The scent of roasting lamb filled the air as blacksmiths hammered nails on an anvil and men locked swords in scenes typical of medieval times.
But the year is 2005 and conjuring up past eras in Zurich was the triennial Medieval Spectacular held outside the Frauenmünster Church.
Visitors were transported back to the Middle Ages as soon as they entered the fair grounds, thanks to squawking chickens, hay bundles, women in long tunics and men in leather jerkins and jaunty caps.
The majority were young children, armed with notebooks, researching the various facets of medieval life on display.
There were also accidental tourists, who had no idea that such a fair was taking place but were pleased to have stumbled upon it.
We’re from New Delhi — what’s going on here? asked an Indian visitor of a woman dressed as market-trader.
The soap-maker watched over his cauldron of boiling liquid, sweetly scented with lavender.
A young man in a billowing linen shirt stirred a giant frying pan at least a metre in diameter, filled with dozens of kilos of onions, marinated cabbage and Spätzli, an egg-based local variation of pasta.
A woman sat at a spinning wheel, hair pinned up under a brown cap, working the treadle with her bare feet.
Nearby a long-haired blond man in black short trousers drew curious visitors to his
mouse roulette. A group of children stopped and placed a wager on the octagonal table with raised walls, containing eight houses.
They each chose one, placing a semi-precious stone on a roof. Winner took all if the mouse decided to enter your abode.
An old man with dirty white hair, dressed in what looked like brown sacking riddled with holes, begged for alms, insulting people to get their attention.
Musicians dressed in harlequin costumes stopped to chat to passers-by, while pushing their belongings in what they anachronistically called their
Ferrari — a large wooden cart.
Fair with a message
The organiser of the three-day event was the Gesellschaft zu Fraumünster or Fraumünster guild, a female-only association.
But the event is much more than just a pleasant day out and has two purposes.
The Spectaculum takes trades, which were once commonly practised in the Middle Ages, out of the museum and onto the streets, says the guild. It is especially important, in its view, for children and young people to see how different life was in the past.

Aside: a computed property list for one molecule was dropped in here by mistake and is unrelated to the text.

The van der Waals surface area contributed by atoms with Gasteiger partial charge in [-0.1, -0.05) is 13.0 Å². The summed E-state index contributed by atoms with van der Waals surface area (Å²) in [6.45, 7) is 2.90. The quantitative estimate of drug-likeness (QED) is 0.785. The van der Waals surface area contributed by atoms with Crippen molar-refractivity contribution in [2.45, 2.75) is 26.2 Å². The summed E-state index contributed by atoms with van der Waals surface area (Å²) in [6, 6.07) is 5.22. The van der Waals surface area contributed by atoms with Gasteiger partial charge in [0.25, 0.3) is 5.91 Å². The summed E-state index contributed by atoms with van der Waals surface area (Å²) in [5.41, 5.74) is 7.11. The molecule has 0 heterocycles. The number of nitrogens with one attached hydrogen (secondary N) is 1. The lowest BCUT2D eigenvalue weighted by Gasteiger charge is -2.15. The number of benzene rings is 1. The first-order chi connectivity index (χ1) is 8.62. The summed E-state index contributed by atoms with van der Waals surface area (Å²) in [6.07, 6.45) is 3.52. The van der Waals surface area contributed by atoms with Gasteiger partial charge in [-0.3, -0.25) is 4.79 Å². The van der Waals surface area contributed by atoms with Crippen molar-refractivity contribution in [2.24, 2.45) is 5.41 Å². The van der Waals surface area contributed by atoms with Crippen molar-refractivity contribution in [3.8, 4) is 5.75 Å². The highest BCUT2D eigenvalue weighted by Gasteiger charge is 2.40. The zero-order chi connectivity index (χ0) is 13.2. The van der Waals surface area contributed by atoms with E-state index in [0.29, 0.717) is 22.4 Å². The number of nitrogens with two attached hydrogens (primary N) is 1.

There is also the link that the Fraumünster guild has to this period in time, as Jeannette Derrer, the guild’s prioress or vice-president, told swissinfo.
Our society has its origins in the Middle Ages and we want to show this heritage to the Zurchers, Derrer said.
That is not to say that the Fraumünster is an ancient association — the guild was set up in 1989 and is named after the Fraumünster Abbey, which once stood on the same site as the Frauenmünster church.
The Abbey’s founding stone was laid in 853 and it existed until 1524. Its abbesses were powerful women in Zurich and were known as imperial princesses. During their
reign, they were de facto rulers of the city.
The members of the guild today are in a loose hierarchy, with nomenclature taken from the Abbey’s heydays. Hence, the association’s president is known as Hohe Frau, similar to Her Highness and its vice-president as prioress.
While Zurcher women in the modern age may not be as powerful as their medieval predecessors, Derrer says that her guild works as a network.
About fifty women are members and are mostly locals; they practice professions ranging from journalist to seamstress. The eldest is 80 years old and not all are Swiss.
But the organisation has faced an uphill struggle to be recognised by the so-called traditional guilds. Some of these have been around for centuries.
Membership is exclusively male, and many seem to have a hard time accepting a female-only guild among their number.
Their opposition has meant that the Fraumünster ladies have not been able to take to the streets alongside the other guilds during the annual Sechseläuten parade in Zurich.
As a sign that they bear their male colleagues no grudge, the Fraumünster have invited the other guilds to participate in the Medieval Spectacular each year it has been held.
And for the first time, a number of guilds displayed their skills during this year’s events. These included shoemakers and blacksmiths from Zurich and Schaffhausen.
I think it’s a show of solidarity and the men like what we are doing here, so we are very pleased they are taking part, Derrer said.
The relationship between us is no longer full of conflict… whether we can take part in the Sechseläutern procession next year or the next, I don’t know but we wont give up hope, Derrer added.
Middle Ages charm crowds in Zurich — swissinfo